As Hurricane Ian lashes the west coast of Florida with drenching rains, it is easy to forget that many states have the opposite problem – nowhere near enough rainfall. While torrential rain can cause flooding, too little rain can cause a drought. (These are the most powerful hurricanes of all time.)
The National Weather Service describes drought as a prolonged period of usually dry weather, causing water shortages and/or crop damage. But unlike other natural disasters such as floods and hurricanes, droughts are harder to define as a natural disaster, points out the U.S. Geological Service. Droughts, the agency notes, are more subjective because they “do not have the immediate effects of floods, but sustained droughts can cause economic stress throughout an area.” See the deadliest billion-dollar natural disasters in U.S. history.
Plus, average yearly rainfall naturally varies across the U.S. In the southwestern deserts, average precipitation is less than 3 inches a year, while in Atlanta it is about 50 inches, according to USGS.
To identify the states with the worst drought, 24/7 Wall St. reviewed drought data for the most recent week (Sept. 23) from the U.S. Drought Monitor, a joint program between the National Drought Mitigation Center at the University of Nebraska-Lincoln, the National Oceanic and Atmospheric Administration, and the U.S. Department of Agriculture. The 18 states currently dealing with drought were ranked by their percentage of land area in extreme or exceptional drought.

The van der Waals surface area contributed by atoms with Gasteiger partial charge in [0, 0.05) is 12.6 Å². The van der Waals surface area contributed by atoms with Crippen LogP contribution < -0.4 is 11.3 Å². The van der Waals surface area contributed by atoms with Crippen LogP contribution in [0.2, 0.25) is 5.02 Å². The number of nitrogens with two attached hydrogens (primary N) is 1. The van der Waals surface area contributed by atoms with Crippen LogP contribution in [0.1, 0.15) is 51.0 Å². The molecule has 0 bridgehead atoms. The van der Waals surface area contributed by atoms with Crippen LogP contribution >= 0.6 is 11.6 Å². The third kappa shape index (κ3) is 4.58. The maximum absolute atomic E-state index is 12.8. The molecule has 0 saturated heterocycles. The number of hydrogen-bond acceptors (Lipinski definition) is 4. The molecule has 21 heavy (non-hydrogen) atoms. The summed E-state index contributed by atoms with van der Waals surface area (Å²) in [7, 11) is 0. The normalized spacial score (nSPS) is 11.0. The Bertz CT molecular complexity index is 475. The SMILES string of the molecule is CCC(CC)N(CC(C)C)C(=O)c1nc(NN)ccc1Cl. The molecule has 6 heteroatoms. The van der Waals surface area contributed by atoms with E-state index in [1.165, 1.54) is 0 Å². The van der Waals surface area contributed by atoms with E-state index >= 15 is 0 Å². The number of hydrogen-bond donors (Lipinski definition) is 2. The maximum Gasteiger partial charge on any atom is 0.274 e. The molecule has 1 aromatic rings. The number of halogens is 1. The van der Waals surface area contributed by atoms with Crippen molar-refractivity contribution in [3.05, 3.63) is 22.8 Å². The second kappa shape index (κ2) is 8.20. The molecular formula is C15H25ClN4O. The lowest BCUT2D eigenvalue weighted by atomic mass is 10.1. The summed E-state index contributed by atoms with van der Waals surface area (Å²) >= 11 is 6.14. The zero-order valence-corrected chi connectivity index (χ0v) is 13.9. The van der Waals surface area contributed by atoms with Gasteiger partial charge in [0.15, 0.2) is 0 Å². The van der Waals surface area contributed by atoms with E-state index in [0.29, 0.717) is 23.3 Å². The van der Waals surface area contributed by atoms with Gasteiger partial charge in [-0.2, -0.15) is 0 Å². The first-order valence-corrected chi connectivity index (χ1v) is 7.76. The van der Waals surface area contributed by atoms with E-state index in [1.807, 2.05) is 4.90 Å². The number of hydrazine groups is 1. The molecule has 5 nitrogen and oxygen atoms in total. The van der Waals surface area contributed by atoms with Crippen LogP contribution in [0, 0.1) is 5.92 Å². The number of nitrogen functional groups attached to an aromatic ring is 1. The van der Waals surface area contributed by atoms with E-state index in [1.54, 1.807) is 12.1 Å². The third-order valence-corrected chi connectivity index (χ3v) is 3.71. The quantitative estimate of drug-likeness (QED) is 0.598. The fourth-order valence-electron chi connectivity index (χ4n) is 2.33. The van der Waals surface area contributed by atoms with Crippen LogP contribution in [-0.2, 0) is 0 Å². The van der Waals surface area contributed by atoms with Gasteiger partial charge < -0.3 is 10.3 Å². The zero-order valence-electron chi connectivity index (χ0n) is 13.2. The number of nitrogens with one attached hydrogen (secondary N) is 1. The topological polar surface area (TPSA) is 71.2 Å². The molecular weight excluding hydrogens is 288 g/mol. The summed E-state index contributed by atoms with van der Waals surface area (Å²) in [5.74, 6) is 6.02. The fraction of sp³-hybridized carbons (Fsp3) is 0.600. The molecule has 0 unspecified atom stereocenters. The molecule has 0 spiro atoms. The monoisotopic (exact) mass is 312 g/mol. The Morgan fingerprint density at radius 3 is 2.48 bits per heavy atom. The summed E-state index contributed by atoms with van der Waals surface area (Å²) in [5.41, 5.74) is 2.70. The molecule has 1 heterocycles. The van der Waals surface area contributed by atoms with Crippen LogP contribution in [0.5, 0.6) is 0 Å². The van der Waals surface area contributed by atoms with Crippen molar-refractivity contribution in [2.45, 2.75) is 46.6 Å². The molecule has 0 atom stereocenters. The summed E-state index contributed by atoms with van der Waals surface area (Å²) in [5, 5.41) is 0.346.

The driest county in each state is the county where the largest portion of land is in extreme or exceptional drought. We also added the percentage of the state population living in areas with extreme or exceptional drought, all from the report. Total population comes from the American Community Survey 2020 five-year estimates.
On this list, Kansas is the driest state. More than 70% of its land area is deemed drought-stricken. More than 1.1 million people live in those drought areas. Oklahoma and Utah come in at No. 2 and No. 3, respectively.
No. 4 shouldn’t come as much of a surprise, considering the wildfires that have hit the state in recent years. Nearly 58% of California is classified as being in extreme or exceptional drought conditions. That leaves more than 11 million people – the most in the U.S. – on rain-parched lands.
Click here to see 18 states with the worst drought right now.
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